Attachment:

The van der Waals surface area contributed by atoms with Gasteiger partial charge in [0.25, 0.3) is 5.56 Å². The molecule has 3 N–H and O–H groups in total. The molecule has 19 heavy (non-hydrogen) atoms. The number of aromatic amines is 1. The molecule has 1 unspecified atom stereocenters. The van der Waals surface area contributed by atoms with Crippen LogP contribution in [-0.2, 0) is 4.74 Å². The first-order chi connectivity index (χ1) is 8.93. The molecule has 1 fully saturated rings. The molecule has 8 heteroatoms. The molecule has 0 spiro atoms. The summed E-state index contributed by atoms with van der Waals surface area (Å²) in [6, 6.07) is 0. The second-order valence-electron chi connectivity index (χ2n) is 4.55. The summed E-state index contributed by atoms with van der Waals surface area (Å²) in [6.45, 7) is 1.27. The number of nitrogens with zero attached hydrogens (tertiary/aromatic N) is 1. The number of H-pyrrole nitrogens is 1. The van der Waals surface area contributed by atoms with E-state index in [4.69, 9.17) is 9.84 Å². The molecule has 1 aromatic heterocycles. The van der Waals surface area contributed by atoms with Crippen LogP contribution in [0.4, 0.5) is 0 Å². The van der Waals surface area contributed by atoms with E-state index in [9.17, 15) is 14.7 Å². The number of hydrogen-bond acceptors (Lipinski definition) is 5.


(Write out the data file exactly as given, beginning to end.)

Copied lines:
The van der Waals surface area contributed by atoms with Gasteiger partial charge in [0.25, 0.3) is 5.56 Å². The molecule has 3 N–H and O–H groups in total. The molecule has 19 heavy (non-hydrogen) atoms. The number of aromatic amines is 1. The molecule has 1 unspecified atom stereocenters. The van der Waals surface area contributed by atoms with Crippen LogP contribution in [-0.2, 0) is 4.74 Å². The first-order chi connectivity index (χ1) is 8.93. The molecule has 1 fully saturated rings. The molecule has 8 heteroatoms. The molecule has 0 spiro atoms. The summed E-state index contributed by atoms with van der Waals surface area (Å²) in [6, 6.07) is 0. The second-order valence-electron chi connectivity index (χ2n) is 4.55. The summed E-state index contributed by atoms with van der Waals surface area (Å²) in [6.45, 7) is 1.27. The number of nitrogens with zero attached hydrogens (tertiary/aromatic N) is 1. The number of H-pyrrole nitrogens is 1. The van der Waals surface area contributed by atoms with E-state index in [4.69, 9.17) is 9.84 Å². The molecule has 1 aromatic heterocycles. The van der Waals surface area contributed by atoms with Crippen LogP contribution in [0.4, 0.5) is 0 Å². The van der Waals surface area contributed by atoms with E-state index in [9.17, 15) is 14.7 Å². The number of hydrogen-bond acceptors (Lipinski definition) is 5.